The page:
From one of our ablest chroniclers of marriage, middle age, and urban myth, a collection of stories that subverts the standard domestic drama with an outrageousness that mixes tragedy with black humor.. In Referred Pain Lynne Sharon Schwartz surpasses her reputation as a scrupulous stylist who writes with both passion and discipline. Here, as in her earlier collections, the stories, whether realistic or fanciful, are distinguished by their intensity and their impeccable attention to the nuances of language. Her characters confront inner demons, playing out fantasies they crave and dread. On the surface, they are living ordinary lives, but Schwartz reveals their subversions and perversions with wicked wit and psychological acuity.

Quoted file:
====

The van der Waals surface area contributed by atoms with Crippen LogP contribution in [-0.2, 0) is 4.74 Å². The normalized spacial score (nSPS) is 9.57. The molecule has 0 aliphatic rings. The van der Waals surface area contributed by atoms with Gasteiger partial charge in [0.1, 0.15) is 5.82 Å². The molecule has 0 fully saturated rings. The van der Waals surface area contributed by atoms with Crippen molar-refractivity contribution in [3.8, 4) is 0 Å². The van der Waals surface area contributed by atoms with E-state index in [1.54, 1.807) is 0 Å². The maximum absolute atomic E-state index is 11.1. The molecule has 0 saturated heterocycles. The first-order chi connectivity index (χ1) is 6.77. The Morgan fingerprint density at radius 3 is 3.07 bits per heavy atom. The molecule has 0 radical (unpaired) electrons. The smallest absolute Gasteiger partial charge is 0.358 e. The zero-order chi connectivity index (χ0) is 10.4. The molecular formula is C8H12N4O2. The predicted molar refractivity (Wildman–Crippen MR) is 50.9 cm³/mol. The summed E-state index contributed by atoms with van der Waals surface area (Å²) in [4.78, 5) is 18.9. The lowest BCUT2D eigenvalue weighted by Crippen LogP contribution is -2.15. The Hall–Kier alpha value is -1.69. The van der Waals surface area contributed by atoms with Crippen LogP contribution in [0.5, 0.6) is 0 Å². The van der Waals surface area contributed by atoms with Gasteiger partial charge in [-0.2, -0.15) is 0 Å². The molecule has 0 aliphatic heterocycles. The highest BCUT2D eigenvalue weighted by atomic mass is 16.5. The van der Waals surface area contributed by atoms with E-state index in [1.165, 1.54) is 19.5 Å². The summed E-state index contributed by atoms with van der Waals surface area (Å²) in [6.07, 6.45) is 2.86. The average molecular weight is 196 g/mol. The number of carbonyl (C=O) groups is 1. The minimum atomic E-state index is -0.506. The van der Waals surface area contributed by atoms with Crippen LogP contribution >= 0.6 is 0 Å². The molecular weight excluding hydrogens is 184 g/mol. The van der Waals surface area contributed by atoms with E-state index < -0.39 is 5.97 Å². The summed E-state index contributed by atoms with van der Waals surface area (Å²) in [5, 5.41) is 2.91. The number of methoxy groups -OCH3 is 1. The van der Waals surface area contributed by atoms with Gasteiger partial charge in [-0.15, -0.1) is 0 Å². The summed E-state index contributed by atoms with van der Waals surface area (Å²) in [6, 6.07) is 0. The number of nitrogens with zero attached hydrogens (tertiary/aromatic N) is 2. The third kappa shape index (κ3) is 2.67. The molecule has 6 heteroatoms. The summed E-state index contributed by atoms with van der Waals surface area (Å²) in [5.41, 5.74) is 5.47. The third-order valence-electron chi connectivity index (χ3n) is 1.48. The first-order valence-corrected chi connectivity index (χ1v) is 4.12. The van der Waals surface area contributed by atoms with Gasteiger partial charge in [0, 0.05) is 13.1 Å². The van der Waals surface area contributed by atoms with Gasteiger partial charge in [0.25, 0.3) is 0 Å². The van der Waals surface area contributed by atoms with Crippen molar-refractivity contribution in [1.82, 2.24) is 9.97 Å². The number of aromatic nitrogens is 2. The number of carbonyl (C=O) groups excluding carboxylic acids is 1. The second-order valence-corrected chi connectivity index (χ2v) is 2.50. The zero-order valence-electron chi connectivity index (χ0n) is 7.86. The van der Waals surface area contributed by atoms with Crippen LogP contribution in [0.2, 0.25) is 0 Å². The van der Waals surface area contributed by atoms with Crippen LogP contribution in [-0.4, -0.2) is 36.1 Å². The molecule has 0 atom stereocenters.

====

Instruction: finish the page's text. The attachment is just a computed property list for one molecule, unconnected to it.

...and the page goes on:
In the title novella, Koslowski, beset by a kind of survivor's guilt, insists to the point of absurdity that his elaborate dental work is emblematic of his immigrant parents' suffering in a German concentration camp and in the siege of Leningrad. In "Francesca," a mild professor finds himself calmly contemplating incest. In "Hostages of Fortune," a seemingly conventional couple live out an extended fantasy of raising two imaginary children. In "Sightings of Loretta," a journalist realizes he has spent years pursuing a chimerical, unfulfilled romance, while oblivious to his own wife. Several of the stories take place in the surreal realm of fantasy itself. Schwartz, an award-winning writer, has been lauded for her precisely observed domestic dramas and comedies and described as having an anthropologist's eye for her characters and their stories. This collection will give further resonance to her already distinguished literary reputation.
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